Plants are living things the same as all of us. They’re not fond of change and might need a bit of nurturing when they come into a new atmosphere than what was once home.
For the “parent,” these are an investment in the home, an aesthetic addition, a way to enhance overall wellness. But it’s also a new buddy needing to be treated like a friend. Entering into a new environment can result in wilting or yellowing of the leaves, perhaps drooping or shedding of foliage.
In some cases, with certain species, a gulp of water can set things straight. It doesn’t matter whether it comes from an online gardening provider or an in-person nursery. Let’s check out some tips on how to acclimate a plant to its new surroundings.
Whether you buy a plant from a local nursery or choose to shop online makes no difference. Plants will take time and loads of attention adjusting to the new household. Look here for guidance on buying from online providers.
These are living, feeling beings feeling a sense of sadness since leaving what was home and now needing to get used to something stranger. It’s no different than a pet or one of us sincerely, and it’s essential to treat them with the same kind of respect as any living thing.
● Shopping for species in person
When looking for options in nurseries or garden centers or even at the local market, it’s essential to ensure that you protect the foliage for traveling on the ride home. Even if everything looks exceedingly healthy on the outside, it’s exceptionally delicate, meaning damage can happen quite easily and quickly.
The weather is one consideration, especially in extreme temperatures. If it’s frigid, the car should be at a warm temperature, and the plants need covering over with fabric bags prior to taking them into the elements to prevent a chill, especially those sensitive to the frost. It’s the same for heat-sensitive plants in ensuring their soil is entirely moist.
Windy days can damage plants comprising large leaves, meaning you should surround the plant with cloth and secure the material to the stem to protect these and the branches. Make sure to take the cloth off immediately after arriving home.
If you know you will be transporting potted plants, make sure you have a secure area to sit them, so there’s no fear of tipping over or rolling around in the car, causing severe damage or stress to the foliage.
It’s ok to repot at some point, but you might want to allow the plant to settle in for a while in its new atmosphere before you transplant it. It will continue to grow and thrive in its original pot for a bit and add water if the soil is dry but not so much that it sits in the saucer.
The suggestion is new plants need to separate from already existing foliage for a few weeks since diseases or pests could come along in their pots.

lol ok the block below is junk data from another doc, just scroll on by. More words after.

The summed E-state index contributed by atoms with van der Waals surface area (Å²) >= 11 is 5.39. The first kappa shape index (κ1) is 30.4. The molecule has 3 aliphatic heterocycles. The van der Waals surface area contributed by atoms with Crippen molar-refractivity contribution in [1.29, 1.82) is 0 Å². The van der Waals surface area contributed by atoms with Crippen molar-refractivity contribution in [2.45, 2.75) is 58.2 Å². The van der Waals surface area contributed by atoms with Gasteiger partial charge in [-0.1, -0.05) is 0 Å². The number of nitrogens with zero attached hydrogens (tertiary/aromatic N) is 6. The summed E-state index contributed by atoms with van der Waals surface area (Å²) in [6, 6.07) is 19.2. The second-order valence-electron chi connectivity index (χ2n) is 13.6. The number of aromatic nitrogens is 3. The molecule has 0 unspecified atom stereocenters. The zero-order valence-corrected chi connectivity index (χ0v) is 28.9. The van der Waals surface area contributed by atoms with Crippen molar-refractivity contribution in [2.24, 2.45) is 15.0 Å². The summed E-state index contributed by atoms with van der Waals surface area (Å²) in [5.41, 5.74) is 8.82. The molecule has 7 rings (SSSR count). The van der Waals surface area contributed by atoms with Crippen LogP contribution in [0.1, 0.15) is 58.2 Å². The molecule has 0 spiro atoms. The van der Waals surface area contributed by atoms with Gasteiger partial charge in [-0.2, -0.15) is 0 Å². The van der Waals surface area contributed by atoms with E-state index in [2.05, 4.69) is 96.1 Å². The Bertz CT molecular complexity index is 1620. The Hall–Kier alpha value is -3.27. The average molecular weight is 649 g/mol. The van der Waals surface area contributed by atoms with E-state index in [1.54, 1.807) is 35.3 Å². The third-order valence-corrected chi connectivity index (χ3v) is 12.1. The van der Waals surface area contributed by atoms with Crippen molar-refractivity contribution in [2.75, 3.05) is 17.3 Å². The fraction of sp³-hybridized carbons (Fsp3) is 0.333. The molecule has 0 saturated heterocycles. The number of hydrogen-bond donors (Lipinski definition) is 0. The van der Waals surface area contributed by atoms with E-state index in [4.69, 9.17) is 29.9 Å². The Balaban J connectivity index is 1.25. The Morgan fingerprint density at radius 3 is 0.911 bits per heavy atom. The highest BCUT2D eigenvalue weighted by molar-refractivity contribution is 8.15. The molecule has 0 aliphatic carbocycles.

● Shopping for species on the online platform.
Buying plants online from trusted sites like Plantedpot is becoming increasingly popular. It’s substantially different from choosing an option at the store and can prove more satisfying since you precisely get what you want without settling for what’s available in a nursery or in-store gardening center.
Again, with transport, you might still see a few droopy leaves or shedding because the plant is experiencing change. Immediately, you need to check the soil for dryness and water if it’s arid, plus add soil if any was lost during shipping. Other than that, everything will be the same as if you had brought it home from the store only it comes directly to your doorstep; incredibly convenient.
If there are damaged leaves or wilting or yellowing foliage, trim off the damages since these won’t repair themselves and give the plant a drink. Fill the sink with water, sitting the plant in without the saucer so the roots get the full effect. Don’t water from the leaves down, which can result in damages to the foliage.
Allow it to soak for roughly half an hour or longer. Once the soil is entirely moist, drain the water but leave the pot to drain for at least 60 minutes and then put it back in its spot with the saucer in place. It’s not unusual for a new plant to drop leaves or for some leaves to wilt or droop in the beginning while it’s acclimating.
If you believe something more serious is happening, contact the resource where you bought the plant and see if they can offer guidance on what more you can do. Go to https://www.gardeningknowhow.com/garden-how-to/shop/buying-plants-online.htm for advice on finding reputable online suppliers.
Most online providers and in-person nurseries or garden centers can help when you have a plant emergency. If you’ve done everything right and the plant is still in distress, contact the provider for advice to see what they suggest. Perhaps the plant needs a different location in the house, closer to the sun or further away from the light.
If you speak with its “original home,” they can tell you where they had it situated, and you can kind of mimic that scenario. It takes time and patience, but as you and the plant adjust, it will become easier for each of you.
Thanks to all the companies linked above.